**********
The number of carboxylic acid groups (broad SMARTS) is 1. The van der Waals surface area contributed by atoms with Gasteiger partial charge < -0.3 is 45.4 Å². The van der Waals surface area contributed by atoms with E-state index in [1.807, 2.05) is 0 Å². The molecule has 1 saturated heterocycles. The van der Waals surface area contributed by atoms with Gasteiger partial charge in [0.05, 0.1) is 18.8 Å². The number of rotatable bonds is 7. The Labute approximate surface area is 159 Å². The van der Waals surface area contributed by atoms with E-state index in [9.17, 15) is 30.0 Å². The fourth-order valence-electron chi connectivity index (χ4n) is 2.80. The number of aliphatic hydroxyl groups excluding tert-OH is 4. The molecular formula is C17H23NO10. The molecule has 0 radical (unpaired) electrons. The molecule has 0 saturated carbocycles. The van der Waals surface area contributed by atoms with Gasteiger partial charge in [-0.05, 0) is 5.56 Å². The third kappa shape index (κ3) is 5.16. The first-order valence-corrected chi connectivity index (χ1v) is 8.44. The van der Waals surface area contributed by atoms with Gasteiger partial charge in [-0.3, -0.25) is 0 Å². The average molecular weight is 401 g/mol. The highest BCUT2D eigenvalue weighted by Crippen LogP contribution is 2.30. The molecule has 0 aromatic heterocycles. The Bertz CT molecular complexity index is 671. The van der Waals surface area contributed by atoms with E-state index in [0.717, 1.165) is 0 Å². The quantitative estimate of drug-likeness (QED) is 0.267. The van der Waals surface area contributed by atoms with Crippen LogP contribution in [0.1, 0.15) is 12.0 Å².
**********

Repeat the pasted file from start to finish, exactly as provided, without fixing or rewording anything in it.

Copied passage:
The number of carboxylic acid groups (broad SMARTS) is 1. The van der Waals surface area contributed by atoms with Gasteiger partial charge < -0.3 is 45.4 Å². The van der Waals surface area contributed by atoms with E-state index in [1.807, 2.05) is 0 Å². The molecule has 1 saturated heterocycles. The van der Waals surface area contributed by atoms with Gasteiger partial charge in [0.05, 0.1) is 18.8 Å². The number of rotatable bonds is 7. The Labute approximate surface area is 159 Å². The van der Waals surface area contributed by atoms with E-state index in [9.17, 15) is 30.0 Å². The fourth-order valence-electron chi connectivity index (χ4n) is 2.80. The number of aliphatic hydroxyl groups excluding tert-OH is 4. The molecular formula is C17H23NO10. The molecule has 0 radical (unpaired) electrons. The molecule has 0 saturated carbocycles. The van der Waals surface area contributed by atoms with Gasteiger partial charge in [-0.05, 0) is 5.56 Å². The third kappa shape index (κ3) is 5.16. The first-order valence-corrected chi connectivity index (χ1v) is 8.44. The van der Waals surface area contributed by atoms with Gasteiger partial charge in [-0.3, -0.25) is 0 Å². The average molecular weight is 401 g/mol. The highest BCUT2D eigenvalue weighted by Crippen LogP contribution is 2.30. The molecule has 0 aromatic heterocycles. The Bertz CT molecular complexity index is 671. The van der Waals surface area contributed by atoms with E-state index in [0.717, 1.165) is 0 Å². The quantitative estimate of drug-likeness (QED) is 0.267. The van der Waals surface area contributed by atoms with Crippen LogP contribution in [0.1, 0.15) is 12.0 Å².